Introducing Debra Rose Brillati
October 26, 2023
Debra Rose Brillati joined our little TGLR fam in 2022 reading nonfiction for Issue #9, after which she agreed to step into the role of editor. From the get-go, Debra Rose has been wonderful to work with. She’s diligent, dependable, and thorough with her review of all the writing in her care. She’s also kind and lovely to talk with.
I asked her a few questions about her life, writing, influences, and what she gets from working on the journal and her response was, not surprising, succinct and beautifully written…
I am happily retired, living with my husband in an 1820 farmhouse in Auburn, NY. The house is rambling enough for me to display the many treasures that have come down to me from our family homestead near Scranton, Pennsylvania. I pursued my MFA particularly to write the book about my family’s history that I had always felt called to write. The many artifacts, photos, and documents from both my Italian and German immigrant families that are all around me helped me to channel the life and times of those people whom I have called the “constellations in my childhood sky.”
I am grateful to have finally gotten on paper the stories I have always felt it was a sacred trust for me to tell. I sometimes wonder why I didn’t do it sooner—what kept me from writing for so long. But I think writing happens when it is supposed to. No book can be written before or after it is actually written—because then it would be a different book.
Currently I am trying to find a publisher for my book, an arduous process. If I thought it was hard to write the book, it is even harder to try to get it published and requires a completely different skillset. While I haven’t done it yet, I will set a deadline for myself soon and if the book has not been picked up by then, I will go through yet another arduous process to self-publish. Don’t let anyone tell you being a writer is not hard work!
For a time in the late 80’s, I transcribed oral history interviews for the civil rights history series Eyes on the Prize. When I pressed “play” on the very first tape, the voice I heard, trembling yet powerful, was that of Mamie Till Bradley, Emmett Till’s mother, telling the horrific story of her son’s murder. It was a life-changing moment for me. Eventually I would develop and implement several oral history projects of my own. In my oral history work—interviewing, writing, and teaching—I experienced over and over the joy that comes from helping interviewees re-live times in their lives, dramatic and ordinary, and come to recognize the value and beauty of their own stories. This work sparked an enduring belief in the importance of sharing our truths through storytelling and ignited an intense desire to listen for the voices that too often go unheard.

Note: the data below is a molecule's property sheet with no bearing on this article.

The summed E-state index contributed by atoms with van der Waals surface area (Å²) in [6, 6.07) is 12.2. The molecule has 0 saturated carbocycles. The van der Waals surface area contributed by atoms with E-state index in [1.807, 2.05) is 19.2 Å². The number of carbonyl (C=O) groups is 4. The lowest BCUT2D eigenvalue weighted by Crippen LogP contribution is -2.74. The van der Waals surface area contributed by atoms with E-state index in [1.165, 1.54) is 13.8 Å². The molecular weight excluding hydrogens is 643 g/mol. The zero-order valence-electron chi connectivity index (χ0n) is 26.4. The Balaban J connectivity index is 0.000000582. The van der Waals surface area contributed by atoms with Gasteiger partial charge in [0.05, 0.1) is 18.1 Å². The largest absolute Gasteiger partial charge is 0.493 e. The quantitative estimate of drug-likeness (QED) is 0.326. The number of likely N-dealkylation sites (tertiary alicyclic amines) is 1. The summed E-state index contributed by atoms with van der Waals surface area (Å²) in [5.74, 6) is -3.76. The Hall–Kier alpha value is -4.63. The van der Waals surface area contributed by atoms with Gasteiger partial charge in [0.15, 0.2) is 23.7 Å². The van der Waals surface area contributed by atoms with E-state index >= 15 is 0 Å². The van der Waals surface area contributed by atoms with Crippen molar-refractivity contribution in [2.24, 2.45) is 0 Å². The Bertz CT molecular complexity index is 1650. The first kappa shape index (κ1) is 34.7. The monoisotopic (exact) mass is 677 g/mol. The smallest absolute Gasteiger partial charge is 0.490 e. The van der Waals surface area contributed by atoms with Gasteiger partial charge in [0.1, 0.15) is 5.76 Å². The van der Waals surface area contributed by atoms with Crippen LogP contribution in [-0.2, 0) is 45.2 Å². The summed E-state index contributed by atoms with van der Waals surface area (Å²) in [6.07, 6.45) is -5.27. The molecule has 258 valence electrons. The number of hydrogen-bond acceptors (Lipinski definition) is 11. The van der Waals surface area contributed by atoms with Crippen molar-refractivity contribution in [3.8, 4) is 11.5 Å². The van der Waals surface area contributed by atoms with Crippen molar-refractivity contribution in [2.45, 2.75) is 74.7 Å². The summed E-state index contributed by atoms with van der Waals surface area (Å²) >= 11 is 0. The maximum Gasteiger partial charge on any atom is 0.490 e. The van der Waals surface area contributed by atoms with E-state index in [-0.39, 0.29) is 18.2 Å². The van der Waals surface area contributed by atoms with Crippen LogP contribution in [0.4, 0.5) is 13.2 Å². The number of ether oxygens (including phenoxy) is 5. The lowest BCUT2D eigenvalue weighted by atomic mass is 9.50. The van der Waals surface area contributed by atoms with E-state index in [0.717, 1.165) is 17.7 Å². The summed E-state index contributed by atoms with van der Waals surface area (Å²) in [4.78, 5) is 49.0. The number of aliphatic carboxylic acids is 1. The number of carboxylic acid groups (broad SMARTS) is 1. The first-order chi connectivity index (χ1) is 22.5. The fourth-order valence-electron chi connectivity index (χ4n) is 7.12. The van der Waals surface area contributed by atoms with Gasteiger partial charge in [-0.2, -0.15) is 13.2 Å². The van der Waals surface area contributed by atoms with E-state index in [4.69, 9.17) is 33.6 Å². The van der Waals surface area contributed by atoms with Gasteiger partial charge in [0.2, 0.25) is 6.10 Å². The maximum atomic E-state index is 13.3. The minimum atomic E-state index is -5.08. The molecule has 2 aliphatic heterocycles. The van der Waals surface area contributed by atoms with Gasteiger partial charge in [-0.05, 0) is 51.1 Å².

Some of those unheard voices had been calling to me since my childhood. Growing up in the family homestead built by my Italian great-grandfather in 1917, every space I entered, every wall and window and banister I touched, connected me to those who had come before. Every door in this house of many doors whispered secrets and I was compelled to listen. Relatives who had long since moved on from this house were still here in the worn spots on the front porch steps and the indentation in the wall left by a doorknob after an angry slam. They were in the knicks in the porcelain sink and the stains in the clawfoot tub. They were in the creaks in the floors and the frayed ropes in the double-hung windows.